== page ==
Tennis Elbow

Information from:  [images/rb_physio]   www.redbournphysio.co.uk/

Don’t let Tennis Elbow stop you playing the game you love!

[images/rb_physio-1] Tennis elbow is a condition that causes pain on the outside of the elbow. It is clinically known as lateral epicondylitis. If the muscles and tendons on the outside of the elbow are strained, tiny tears occur and an inflammation can develop near the bony lump on the outside of the elbow. As its name suggests it is often caused or made worse by playing tennis, but can be caused by other activities that place repeated stress on the elbow joint.

Tennis elbow is usually a self limiting condition, which means most get better without treatment, but there are treatments and things you can do to improve your symptoms and speed up recovery.

  • Firstly, you should rest the injured arm and stop the activity causing the problem.
  • Holding an ice pack such as a pack of frozen peas against your elbow for 10 mins several times a day can ease the pain. Be sure to wrap the peas in a cloth.
  • Taking painkillers, such as paracetamol or non-steroidal anti-inflammatory drugs i.e. ibuprofen, can help reduce inflammation.
  • Seek the advise of a good physiotherapist who can use ultrasound to relieve the muscles, plus give you specific exercises to aid recovery. Find a physiotherapist that is qualified in acupuncture, as this is also recommended to help give relief.

How to prevent tennis elbow occurring?

  •  Make sure you use the correct equipment i.e. make sure your racket is not too heavy and you have the correct grip size. Discuss this with your tennis coach. See overleaf for advice on correct grip size.
  • The wrong technique can contribute towards tennis elbow - seek advise from your tennis coach.[images/rb_physio-2]
  • General fitness - it is important to maintain a general level of fitness throughout the year, so during the winter we would recommend regular cardio exercise and/or Pilates to exercise and strengthen your core muscles. This will help prevent tennis elbow occurring when you go back to playing tennis in the summer months.
  • It is important to break yourself in gently at the start of the season, particularly if you have not played at all over the winter.

Measuring your grip size:-

[images/rb_physio-3] Place your palm against the same bevel as the string face. You should be able to fit the index finger of your non-hitting hand in the space between your ring finger and palm. If there isn’t enough room for your index finger, the grip is too small. If there is space between your finger and palm, the grip is too big. Too smaller grip requires more muscle strength to keep the racquet from twisting and a grip that is too large inhibits wrist snap on serves, making changing grips more difficult, again increasing muscle strength required. Either can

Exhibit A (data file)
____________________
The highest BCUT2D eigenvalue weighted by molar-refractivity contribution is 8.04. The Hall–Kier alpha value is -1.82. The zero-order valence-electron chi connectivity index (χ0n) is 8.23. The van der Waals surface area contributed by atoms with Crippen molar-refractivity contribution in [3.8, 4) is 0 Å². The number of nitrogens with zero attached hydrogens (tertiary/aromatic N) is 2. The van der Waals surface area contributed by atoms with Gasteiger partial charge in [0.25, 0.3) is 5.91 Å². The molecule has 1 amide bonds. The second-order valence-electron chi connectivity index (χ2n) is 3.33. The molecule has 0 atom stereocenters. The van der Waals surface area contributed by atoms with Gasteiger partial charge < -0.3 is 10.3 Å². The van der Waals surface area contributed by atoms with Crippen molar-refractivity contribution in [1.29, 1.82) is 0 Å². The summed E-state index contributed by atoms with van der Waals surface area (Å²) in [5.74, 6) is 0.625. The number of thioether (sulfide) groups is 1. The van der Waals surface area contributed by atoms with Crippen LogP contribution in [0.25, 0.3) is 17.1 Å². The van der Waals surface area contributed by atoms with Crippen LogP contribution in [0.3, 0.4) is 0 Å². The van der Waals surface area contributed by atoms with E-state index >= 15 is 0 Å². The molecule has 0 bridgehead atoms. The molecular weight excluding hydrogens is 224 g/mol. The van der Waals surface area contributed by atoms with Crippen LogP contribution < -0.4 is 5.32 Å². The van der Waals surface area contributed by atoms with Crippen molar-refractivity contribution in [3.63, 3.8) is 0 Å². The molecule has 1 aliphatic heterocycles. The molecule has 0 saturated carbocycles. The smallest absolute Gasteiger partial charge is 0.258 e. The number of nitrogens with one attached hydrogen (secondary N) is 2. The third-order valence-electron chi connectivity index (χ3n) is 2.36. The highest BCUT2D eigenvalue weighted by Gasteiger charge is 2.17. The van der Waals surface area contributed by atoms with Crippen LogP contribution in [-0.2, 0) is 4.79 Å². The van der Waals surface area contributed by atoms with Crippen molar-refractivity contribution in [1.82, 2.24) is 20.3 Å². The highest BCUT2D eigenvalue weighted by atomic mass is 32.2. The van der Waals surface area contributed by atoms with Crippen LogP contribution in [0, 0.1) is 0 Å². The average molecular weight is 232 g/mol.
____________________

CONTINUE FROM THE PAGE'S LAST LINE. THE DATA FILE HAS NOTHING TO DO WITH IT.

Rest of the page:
contribute to tennis elbow problems.

You can also measure your grip size using a ruler.[images/rb_physio-4] With your hand open and fingers extended close together, align the ruler with the bottom lateral crease of your palm and measure to the tip of your ring finger. It is easier to increase handle size on most racquets so if you are between grip sizes, go with the smaller size and add an overgrip to arrive at the ideal fit. A typical overgrip will increase a grip by 1/16 inch. You can also increase grip size using a heat-shrink sleeve. This will increase the grip size by 1/8 inch. We also recommend you replace your grip regularly.

 

RedbournPhysiotherapyClinic

21 High Street, Redbourn, Hertfordshire, AL3 7LE.

Telephone & Fax 01582 794441

Email physio@redbournphysio.co.uk

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Sarah Cameron

MCSP MMACP (Womens Health)

Sue Inglis

MCSP MMACP

Julie Vassiliou

BSc MCSP

Shelley Williams

BSc (Hons) Ost MSc

Mark Brennan

MCSP MMACP BSc (Hons) MPhty

Diane Watson

BSc MCSP

Gordon Cameron

LSSM Dip

 Members of the Health Professional Council

specialistsports&spinalclinic 

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